As an alternative to indirect measures of alignment that are based on separate assessments of strategy and IT, the literature has recently drawn attention to measurement scales to capture the state of IT alignment directly (Preston and Karahanna, 2009; Yayla and Hu, 2012; Gerow et al., 2014). Researchers have developed Likert-type scales to ascertain the perceived extent of alignment between IT and business strategies (Gerow et al., 2014), between business and IT plans (Kearns and Lederer, 2000; Kearns and Lederer, 2003), and in terms of shared knowledge and understanding between business and IT executives as to the role of IT in the organization (Preston and Karahanna, 2009). Evidence suggests that these direct measures of alignment are robust and appropriate for testing theories about the antecedents (Preston and Karahanna, 2009) and outcomes of alignment (Yayla and Hu, 2012). For instance, Preston and Karahanna (2009) find that shared understanding about the role of IT in the organization affects IT alignment. Lastly, in terms of direct measures, Bradley et al. (2012) find that IT alignment has a positive and direct effect on firm agility, while Yayla and Hu (2012) and Gerow et al. (2014) find that greater alignment enhances firm performance.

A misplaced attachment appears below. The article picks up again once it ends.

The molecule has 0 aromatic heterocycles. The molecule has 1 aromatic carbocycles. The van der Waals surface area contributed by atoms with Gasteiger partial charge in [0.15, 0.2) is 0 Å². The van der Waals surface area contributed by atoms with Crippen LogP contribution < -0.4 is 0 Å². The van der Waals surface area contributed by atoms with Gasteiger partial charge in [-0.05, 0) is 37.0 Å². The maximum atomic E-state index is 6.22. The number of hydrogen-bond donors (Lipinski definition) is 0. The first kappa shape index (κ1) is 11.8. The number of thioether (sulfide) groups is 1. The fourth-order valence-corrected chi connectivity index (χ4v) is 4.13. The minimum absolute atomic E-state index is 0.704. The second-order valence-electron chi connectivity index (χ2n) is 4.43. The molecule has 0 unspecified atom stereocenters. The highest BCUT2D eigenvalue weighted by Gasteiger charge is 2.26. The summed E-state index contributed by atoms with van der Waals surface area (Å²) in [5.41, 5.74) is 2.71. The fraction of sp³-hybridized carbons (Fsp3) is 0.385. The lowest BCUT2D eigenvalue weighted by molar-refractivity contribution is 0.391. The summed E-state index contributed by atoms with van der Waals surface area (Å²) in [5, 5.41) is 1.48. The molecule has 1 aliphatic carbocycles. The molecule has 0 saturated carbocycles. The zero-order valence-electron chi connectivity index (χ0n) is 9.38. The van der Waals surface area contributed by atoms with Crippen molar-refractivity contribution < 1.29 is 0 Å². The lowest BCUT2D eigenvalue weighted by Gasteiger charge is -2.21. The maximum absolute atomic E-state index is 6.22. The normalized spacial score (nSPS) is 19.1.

Future research agenda: key themes
While the study of strategic IT alignment has made significant progress in the last quarter century since the work of Henderson, Venkatraman, and others first emerged, there remains several important research questions that are still relatively unexplored. A lot can happen in 25 years. The fact that IT alignment is a perpetual priority for CIOs confirms that alignment is difficult but it also shows that alignment is a moving target. IT is in a constant state of flux as new innovations enter the mainstream and as legacy systems are extended or retired. Business strategies are equally undergoing tremendous change as organizations embrace globalization and the need for greater digitization and agility. Rather than evidencing the maturation claim in Palmer and Markus (2000, 257) that ‘strategic alignment has become [so] institutionalized [that it] ceases to be a differentiating factor in firm performance’, it may be more important now than ever to maintain IT alignment out of fear that misalignment could lead to a decline in firm performance and an erosion in the state of market competitiveness and business agility.